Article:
It is not possible to provide a general cost of pilot projects, due to the endless possibilities of 3D printing. More complex projects require more effort, causing a larger cost than smaller projects. The quick analysis generates an estimation of the cost of the project. A more detailed projection is provided by the subsequent step: the in depth analysis. The following paragraphs elaborate more on the characteristics of each step of a pilot project.
Phases of a pilot project
Pilot projects consist of a quick analysis, an in depth analysis, and the actual pilot project itself. Each of the three phases assesses a vital part of the technical and commercial feasibility of a case study.
1. Quick analysis
The first step of larger pilot projects consists of a cost-effective quick analysis into the overall difficulty of the project. The complexity, object size, and material selection are taken into account during the quick analysis. Furthermore, the characteristics of the part itself are of importance in this phase. We distinguish three types of parts: a mold, a structural part, and a non-structural part.
The first output of the analysis is used to form a general idea of the project plan, including the required 3D printing system, and a cost estimation. Before additional in depth analyses are conducted, the cost estimation of the pilot project itself can be used to assess the importance of further steps. The cost estimation combined with the difficulty of production provides the input for the first go/no-go moment. Once both parties decide to continue with the project, the second phase is started.
2. In depth analysis
The pilot project continues with a more detailed and technical analysis. The requirements analysis takes external factors into account, such as corrosion or chemical resistance. Additionally, various 3D print strategies, redesign analysis, and material selection are extensively reviewed during this stage.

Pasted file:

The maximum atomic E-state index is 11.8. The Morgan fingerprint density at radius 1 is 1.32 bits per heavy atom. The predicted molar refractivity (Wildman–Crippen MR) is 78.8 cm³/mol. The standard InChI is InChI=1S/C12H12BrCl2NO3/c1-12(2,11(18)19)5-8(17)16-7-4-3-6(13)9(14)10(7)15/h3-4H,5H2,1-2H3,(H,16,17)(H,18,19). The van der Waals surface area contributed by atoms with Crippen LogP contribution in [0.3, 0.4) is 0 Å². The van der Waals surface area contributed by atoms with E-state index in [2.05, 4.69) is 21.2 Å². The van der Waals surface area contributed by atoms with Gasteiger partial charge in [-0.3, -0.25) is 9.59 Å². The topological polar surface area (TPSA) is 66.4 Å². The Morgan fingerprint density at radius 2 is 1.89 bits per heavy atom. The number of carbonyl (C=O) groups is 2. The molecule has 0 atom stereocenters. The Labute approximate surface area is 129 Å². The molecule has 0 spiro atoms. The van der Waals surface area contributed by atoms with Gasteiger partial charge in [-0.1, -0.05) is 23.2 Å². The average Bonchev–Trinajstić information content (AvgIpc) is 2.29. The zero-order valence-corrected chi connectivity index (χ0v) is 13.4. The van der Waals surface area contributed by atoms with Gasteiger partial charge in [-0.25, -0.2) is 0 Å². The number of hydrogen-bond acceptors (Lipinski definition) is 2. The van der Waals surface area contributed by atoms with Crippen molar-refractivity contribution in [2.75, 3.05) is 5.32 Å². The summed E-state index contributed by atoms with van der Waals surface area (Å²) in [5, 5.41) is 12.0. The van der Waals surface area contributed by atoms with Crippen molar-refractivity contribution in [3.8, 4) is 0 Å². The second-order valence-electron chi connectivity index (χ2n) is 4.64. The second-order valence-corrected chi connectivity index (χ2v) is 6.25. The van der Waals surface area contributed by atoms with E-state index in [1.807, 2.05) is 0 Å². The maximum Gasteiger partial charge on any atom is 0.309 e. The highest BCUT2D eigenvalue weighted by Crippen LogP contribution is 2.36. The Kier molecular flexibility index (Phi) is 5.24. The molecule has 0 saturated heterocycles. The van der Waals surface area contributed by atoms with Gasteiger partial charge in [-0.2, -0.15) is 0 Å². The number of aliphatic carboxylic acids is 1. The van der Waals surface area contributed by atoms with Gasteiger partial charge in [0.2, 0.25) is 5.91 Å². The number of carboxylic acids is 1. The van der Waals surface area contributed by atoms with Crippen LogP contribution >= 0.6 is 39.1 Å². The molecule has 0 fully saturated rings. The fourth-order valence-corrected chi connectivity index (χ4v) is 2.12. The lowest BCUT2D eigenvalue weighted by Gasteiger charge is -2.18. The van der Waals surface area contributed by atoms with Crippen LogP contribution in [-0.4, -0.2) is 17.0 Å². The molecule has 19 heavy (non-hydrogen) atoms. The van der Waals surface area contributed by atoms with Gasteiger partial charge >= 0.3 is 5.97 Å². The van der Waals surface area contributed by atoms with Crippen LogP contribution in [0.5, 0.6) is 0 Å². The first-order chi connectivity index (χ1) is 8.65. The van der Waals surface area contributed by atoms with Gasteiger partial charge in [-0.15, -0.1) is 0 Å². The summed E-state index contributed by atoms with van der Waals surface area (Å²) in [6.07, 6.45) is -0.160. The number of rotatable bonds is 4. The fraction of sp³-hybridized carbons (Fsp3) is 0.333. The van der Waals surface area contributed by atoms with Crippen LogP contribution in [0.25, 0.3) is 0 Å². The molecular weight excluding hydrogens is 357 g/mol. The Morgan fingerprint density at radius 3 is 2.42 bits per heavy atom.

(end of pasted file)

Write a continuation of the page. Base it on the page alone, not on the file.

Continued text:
During this analysis, a general layout of the project plan is formed as well as a rough estimation of lead time. The project plan provides an overview of the steps required for the project to succeed. This information provides the CEAD specialists the possibility to calculate the future hourly costs for in house printing. Finally, the in depth analysis concludes with a second go/no-go moment.
3. Pilot project
The third part of the project consists of the actual pilot project itself. During this step, CEAD helps to create the business case. This is done through a refinement of the in depth analysis. Cooperatively, we locate areas for possible improvements and make small adjustments to the project. Think for example of the definite selection of material, a redesign of parts and testing of critical points, such as a material test and a tensile test.
The final product of the pilot project can be found in the demonstration of the technical feasibility, by printing and milling the complete part. This proof of concept is then used to assess the commercial feasibility of the project, followed by the final go/no-go moment. If the pilot project is concluded successfully, the actual purchase of the selected large scale 3D printer can start.
3D printer purchase
The first selection of possible large scale 3D printers is made during the quick analysis. The subsequent steps guide the customer to the ideal solution for 3D printing for the specific application. Once all three phases of the pilot project have been completed, the ideal machine can be optimized and customized. Our specialists help to compile a printer that fits your needs.
Case studies of 3D printing pilot projects
CEAD has been guiding companies, universities, and organizations by selecting the right 3D printing solutions since the start. The following two case studies provide an insight into the practical side of a pilot project.